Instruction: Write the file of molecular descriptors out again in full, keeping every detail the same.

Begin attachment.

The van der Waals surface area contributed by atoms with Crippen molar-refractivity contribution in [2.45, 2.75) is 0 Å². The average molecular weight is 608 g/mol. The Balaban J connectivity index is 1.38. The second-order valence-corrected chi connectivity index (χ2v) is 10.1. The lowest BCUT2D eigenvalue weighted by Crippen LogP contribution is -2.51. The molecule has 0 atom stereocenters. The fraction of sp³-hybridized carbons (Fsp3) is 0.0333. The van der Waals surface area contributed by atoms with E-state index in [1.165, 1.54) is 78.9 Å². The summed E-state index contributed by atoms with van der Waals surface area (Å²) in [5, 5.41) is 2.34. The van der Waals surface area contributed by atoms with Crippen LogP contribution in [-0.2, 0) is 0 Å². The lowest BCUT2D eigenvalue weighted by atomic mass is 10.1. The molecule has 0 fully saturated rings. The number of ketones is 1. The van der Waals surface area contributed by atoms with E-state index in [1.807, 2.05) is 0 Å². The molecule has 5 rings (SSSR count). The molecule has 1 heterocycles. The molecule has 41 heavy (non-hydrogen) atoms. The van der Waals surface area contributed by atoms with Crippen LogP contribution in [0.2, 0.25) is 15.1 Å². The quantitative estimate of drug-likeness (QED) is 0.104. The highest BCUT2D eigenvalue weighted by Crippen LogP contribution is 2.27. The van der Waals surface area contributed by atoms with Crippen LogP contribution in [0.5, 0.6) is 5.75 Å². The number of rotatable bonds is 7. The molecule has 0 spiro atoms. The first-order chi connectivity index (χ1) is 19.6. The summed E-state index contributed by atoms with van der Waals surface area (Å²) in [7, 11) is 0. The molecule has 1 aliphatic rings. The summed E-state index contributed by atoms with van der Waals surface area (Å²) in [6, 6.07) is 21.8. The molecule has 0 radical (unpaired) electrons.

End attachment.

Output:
The van der Waals surface area contributed by atoms with Crippen molar-refractivity contribution in [2.45, 2.75) is 0 Å². The average molecular weight is 608 g/mol. The Balaban J connectivity index is 1.38. The second-order valence-corrected chi connectivity index (χ2v) is 10.1. The lowest BCUT2D eigenvalue weighted by Crippen LogP contribution is -2.51. The molecule has 0 atom stereocenters. The fraction of sp³-hybridized carbons (Fsp3) is 0.0333. The van der Waals surface area contributed by atoms with E-state index in [1.165, 1.54) is 78.9 Å². The summed E-state index contributed by atoms with van der Waals surface area (Å²) in [5, 5.41) is 2.34. The van der Waals surface area contributed by atoms with Crippen LogP contribution in [-0.2, 0) is 0 Å². The lowest BCUT2D eigenvalue weighted by atomic mass is 10.1. The molecule has 0 fully saturated rings. The number of ketones is 1. The van der Waals surface area contributed by atoms with E-state index in [1.807, 2.05) is 0 Å². The molecule has 5 rings (SSSR count). The molecule has 1 heterocycles. The molecule has 41 heavy (non-hydrogen) atoms. The van der Waals surface area contributed by atoms with Crippen LogP contribution in [0.2, 0.25) is 15.1 Å². The quantitative estimate of drug-likeness (QED) is 0.104. The highest BCUT2D eigenvalue weighted by Crippen LogP contribution is 2.27. The van der Waals surface area contributed by atoms with Crippen LogP contribution in [0.5, 0.6) is 5.75 Å². The number of rotatable bonds is 7. The molecule has 0 spiro atoms. The first-order chi connectivity index (χ1) is 19.6. The summed E-state index contributed by atoms with van der Waals surface area (Å²) in [7, 11) is 0. The molecule has 1 aliphatic rings. The summed E-state index contributed by atoms with van der Waals surface area (Å²) in [6, 6.07) is 21.8. The molecule has 0 radical (unpaired) electrons.